DG: Who inspires you?
SN: Henry Matisse would be and obvious one. However 2 Glasgow painters who’s exhibitions I attended in the early 90s made me think ‘this is what I want to do’. They were Peter Howson and Alexander Goudie. I’m a big fan of draughtsmanship and technique so anyone who displays a real control over their materials and breaks their boundaries inspires me. Another would be Rembrandt’s mastery of thick paint and Turner’s scumbling and glazing.
DG: Do you have any advice for prospective artists?
SN: All successful artists have one thing in common, they are passionate about what they are painting. It seems the artists in most need of advice are those not sure about what to paint or those who over think what to paint. Don’t think just do. I love that Nike motto of ‘Just do it’. Passion sells, when you paint with a genuine need to express your own voice and concepts and do it with enthusiasm, others will buy into that.
DG: How did your popular YouTube channel come about?
SN: Initially I filmed myself out of my own interest to see how things developed in time lapse. I did it with a Sony ‘slider’ camera phone. The quality was awful so I borrowed my dad’s camcorder for the second half of the painting. The second half of ‘Glen Spean Light’ was soon getting 1000 views a day and now has amassed over 166000. The purpose of the channel is primarily to give insight into my processes for collectors of my work, however I have been providing various tuition content also. I have a keen interest in film making and while I am a rank amateur with basic equipment, I like to play with various cinematic opening sequences etc.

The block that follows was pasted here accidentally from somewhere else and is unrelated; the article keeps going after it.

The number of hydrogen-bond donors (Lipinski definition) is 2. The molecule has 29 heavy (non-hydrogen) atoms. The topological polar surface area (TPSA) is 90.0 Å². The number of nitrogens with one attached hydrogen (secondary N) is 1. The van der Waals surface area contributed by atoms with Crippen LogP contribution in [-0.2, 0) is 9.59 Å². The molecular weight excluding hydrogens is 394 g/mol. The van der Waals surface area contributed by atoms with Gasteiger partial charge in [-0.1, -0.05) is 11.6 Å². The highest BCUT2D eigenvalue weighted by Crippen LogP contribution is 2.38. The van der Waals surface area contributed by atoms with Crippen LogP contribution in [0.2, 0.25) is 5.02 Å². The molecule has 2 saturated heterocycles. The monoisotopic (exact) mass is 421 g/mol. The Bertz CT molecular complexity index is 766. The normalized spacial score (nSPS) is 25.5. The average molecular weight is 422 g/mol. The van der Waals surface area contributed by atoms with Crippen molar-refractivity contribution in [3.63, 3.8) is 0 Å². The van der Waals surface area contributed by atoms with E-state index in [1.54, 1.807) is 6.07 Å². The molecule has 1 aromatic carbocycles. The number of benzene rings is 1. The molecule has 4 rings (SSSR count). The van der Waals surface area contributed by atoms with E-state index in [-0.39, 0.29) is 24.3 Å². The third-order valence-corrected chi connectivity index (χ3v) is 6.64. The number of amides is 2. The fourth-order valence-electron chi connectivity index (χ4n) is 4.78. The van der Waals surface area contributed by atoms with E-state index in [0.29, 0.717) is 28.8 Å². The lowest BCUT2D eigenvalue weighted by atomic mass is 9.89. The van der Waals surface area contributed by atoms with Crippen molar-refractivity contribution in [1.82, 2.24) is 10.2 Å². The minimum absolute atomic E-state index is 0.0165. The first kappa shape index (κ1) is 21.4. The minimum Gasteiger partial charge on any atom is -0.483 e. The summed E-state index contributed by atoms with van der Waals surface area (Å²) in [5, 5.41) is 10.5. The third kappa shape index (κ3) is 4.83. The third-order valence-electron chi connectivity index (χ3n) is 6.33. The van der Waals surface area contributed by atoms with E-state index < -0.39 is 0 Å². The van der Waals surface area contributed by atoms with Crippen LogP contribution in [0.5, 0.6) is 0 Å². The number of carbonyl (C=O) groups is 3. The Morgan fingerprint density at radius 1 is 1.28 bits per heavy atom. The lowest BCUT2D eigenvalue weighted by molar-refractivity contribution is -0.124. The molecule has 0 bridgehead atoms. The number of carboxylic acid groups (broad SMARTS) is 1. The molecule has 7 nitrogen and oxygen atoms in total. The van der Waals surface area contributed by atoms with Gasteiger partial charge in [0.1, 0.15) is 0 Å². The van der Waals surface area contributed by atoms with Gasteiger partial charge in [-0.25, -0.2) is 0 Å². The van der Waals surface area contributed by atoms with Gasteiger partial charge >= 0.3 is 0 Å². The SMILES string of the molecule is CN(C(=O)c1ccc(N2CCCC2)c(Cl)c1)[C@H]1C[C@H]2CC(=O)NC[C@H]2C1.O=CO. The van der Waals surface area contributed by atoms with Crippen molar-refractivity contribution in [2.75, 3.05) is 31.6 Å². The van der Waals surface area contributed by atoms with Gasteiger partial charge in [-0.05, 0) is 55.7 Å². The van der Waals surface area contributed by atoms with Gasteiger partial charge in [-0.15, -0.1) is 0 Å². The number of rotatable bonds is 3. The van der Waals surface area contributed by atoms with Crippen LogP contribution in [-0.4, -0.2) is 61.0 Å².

DG: What future projects do you have in the pipeline?
SN: There’s 3 major events happening in the next few weeks. I have taken on an offer of representation from ‘Villa Del Arte’ Gallery in Barcelona and Amsterdam. I’m currently completing a collection of work that will be sent as soon as it dries. I’m also preparing work for exhibition in Chicago which is being organised by my US publisher icanvas. Final preparations are also being put in place for a book about my work called ‘Scottish Skies’ from Jeremy Mills Publishing.